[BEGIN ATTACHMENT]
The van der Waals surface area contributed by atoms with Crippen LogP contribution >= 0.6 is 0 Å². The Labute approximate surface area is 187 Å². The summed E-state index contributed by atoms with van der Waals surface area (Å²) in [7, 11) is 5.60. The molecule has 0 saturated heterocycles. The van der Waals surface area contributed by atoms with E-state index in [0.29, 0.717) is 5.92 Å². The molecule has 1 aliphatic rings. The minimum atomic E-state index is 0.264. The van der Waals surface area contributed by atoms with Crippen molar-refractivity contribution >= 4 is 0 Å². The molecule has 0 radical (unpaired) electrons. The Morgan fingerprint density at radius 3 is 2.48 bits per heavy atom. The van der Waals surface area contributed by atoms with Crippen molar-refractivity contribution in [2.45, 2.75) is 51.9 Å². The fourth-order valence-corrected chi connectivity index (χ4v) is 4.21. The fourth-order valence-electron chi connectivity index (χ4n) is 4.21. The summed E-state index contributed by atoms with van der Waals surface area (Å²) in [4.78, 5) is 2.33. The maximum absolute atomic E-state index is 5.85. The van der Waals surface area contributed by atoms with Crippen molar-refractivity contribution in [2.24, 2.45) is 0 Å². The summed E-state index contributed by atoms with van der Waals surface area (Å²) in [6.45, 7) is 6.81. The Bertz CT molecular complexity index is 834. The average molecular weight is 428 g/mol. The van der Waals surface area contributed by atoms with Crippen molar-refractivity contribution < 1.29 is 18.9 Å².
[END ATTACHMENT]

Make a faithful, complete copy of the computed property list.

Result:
The van der Waals surface area contributed by atoms with Crippen LogP contribution >= 0.6 is 0 Å². The Labute approximate surface area is 187 Å². The summed E-state index contributed by atoms with van der Waals surface area (Å²) in [7, 11) is 5.60. The molecule has 0 saturated heterocycles. The van der Waals surface area contributed by atoms with E-state index in [0.29, 0.717) is 5.92 Å². The molecule has 1 aliphatic rings. The minimum atomic E-state index is 0.264. The van der Waals surface area contributed by atoms with Crippen molar-refractivity contribution >= 4 is 0 Å². The molecule has 0 radical (unpaired) electrons. The Morgan fingerprint density at radius 3 is 2.48 bits per heavy atom. The van der Waals surface area contributed by atoms with Crippen molar-refractivity contribution in [2.45, 2.75) is 51.9 Å². The fourth-order valence-corrected chi connectivity index (χ4v) is 4.21. The fourth-order valence-electron chi connectivity index (χ4n) is 4.21. The summed E-state index contributed by atoms with van der Waals surface area (Å²) in [4.78, 5) is 2.33. The maximum absolute atomic E-state index is 5.85. The van der Waals surface area contributed by atoms with Crippen molar-refractivity contribution in [2.24, 2.45) is 0 Å². The summed E-state index contributed by atoms with van der Waals surface area (Å²) in [6.45, 7) is 6.81. The Bertz CT molecular complexity index is 834. The average molecular weight is 428 g/mol. The van der Waals surface area contributed by atoms with Crippen molar-refractivity contribution < 1.29 is 18.9 Å².